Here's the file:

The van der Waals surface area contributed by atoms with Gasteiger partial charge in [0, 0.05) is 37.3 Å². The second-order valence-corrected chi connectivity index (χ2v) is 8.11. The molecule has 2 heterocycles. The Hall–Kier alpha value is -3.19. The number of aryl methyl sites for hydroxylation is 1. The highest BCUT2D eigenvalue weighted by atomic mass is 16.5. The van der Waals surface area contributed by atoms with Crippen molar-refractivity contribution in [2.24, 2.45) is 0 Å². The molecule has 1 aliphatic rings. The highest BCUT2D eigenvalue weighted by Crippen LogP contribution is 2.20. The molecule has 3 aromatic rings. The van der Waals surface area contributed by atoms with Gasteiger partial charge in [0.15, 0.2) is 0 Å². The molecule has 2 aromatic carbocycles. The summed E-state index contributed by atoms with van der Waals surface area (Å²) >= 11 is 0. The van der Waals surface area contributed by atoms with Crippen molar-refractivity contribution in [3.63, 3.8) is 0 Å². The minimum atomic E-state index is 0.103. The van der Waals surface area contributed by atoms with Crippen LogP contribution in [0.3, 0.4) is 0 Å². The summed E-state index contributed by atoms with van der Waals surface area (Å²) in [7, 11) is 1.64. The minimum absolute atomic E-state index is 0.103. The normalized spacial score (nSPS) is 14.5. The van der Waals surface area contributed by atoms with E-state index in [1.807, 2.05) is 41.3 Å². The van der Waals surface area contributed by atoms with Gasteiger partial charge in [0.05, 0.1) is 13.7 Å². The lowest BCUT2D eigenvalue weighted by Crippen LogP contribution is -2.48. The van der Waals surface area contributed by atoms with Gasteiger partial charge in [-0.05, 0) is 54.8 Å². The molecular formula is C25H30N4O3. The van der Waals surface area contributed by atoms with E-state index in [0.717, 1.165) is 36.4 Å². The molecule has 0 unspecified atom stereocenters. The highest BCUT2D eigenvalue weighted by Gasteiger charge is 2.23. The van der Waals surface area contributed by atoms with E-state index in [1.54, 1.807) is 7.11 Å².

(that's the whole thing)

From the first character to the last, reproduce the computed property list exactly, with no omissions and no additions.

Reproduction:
The van der Waals surface area contributed by atoms with Gasteiger partial charge in [0, 0.05) is 37.3 Å². The second-order valence-corrected chi connectivity index (χ2v) is 8.11. The molecule has 2 heterocycles. The Hall–Kier alpha value is -3.19. The number of aryl methyl sites for hydroxylation is 1. The highest BCUT2D eigenvalue weighted by atomic mass is 16.5. The van der Waals surface area contributed by atoms with Crippen molar-refractivity contribution in [2.24, 2.45) is 0 Å². The molecule has 1 aliphatic rings. The highest BCUT2D eigenvalue weighted by Crippen LogP contribution is 2.20. The molecule has 3 aromatic rings. The van der Waals surface area contributed by atoms with Gasteiger partial charge in [0.15, 0.2) is 0 Å². The molecule has 2 aromatic carbocycles. The summed E-state index contributed by atoms with van der Waals surface area (Å²) >= 11 is 0. The van der Waals surface area contributed by atoms with Crippen molar-refractivity contribution in [3.63, 3.8) is 0 Å². The minimum atomic E-state index is 0.103. The van der Waals surface area contributed by atoms with Crippen LogP contribution in [0.3, 0.4) is 0 Å². The summed E-state index contributed by atoms with van der Waals surface area (Å²) in [7, 11) is 1.64. The minimum absolute atomic E-state index is 0.103. The normalized spacial score (nSPS) is 14.5. The van der Waals surface area contributed by atoms with E-state index in [1.807, 2.05) is 41.3 Å². The van der Waals surface area contributed by atoms with Gasteiger partial charge in [0.05, 0.1) is 13.7 Å². The lowest BCUT2D eigenvalue weighted by Crippen LogP contribution is -2.48. The van der Waals surface area contributed by atoms with Gasteiger partial charge in [-0.05, 0) is 54.8 Å². The molecular formula is C25H30N4O3. The van der Waals surface area contributed by atoms with E-state index in [0.717, 1.165) is 36.4 Å². The molecule has 0 unspecified atom stereocenters. The highest BCUT2D eigenvalue weighted by Gasteiger charge is 2.23. The van der Waals surface area contributed by atoms with E-state index in [1.54, 1.807) is 7.11 Å².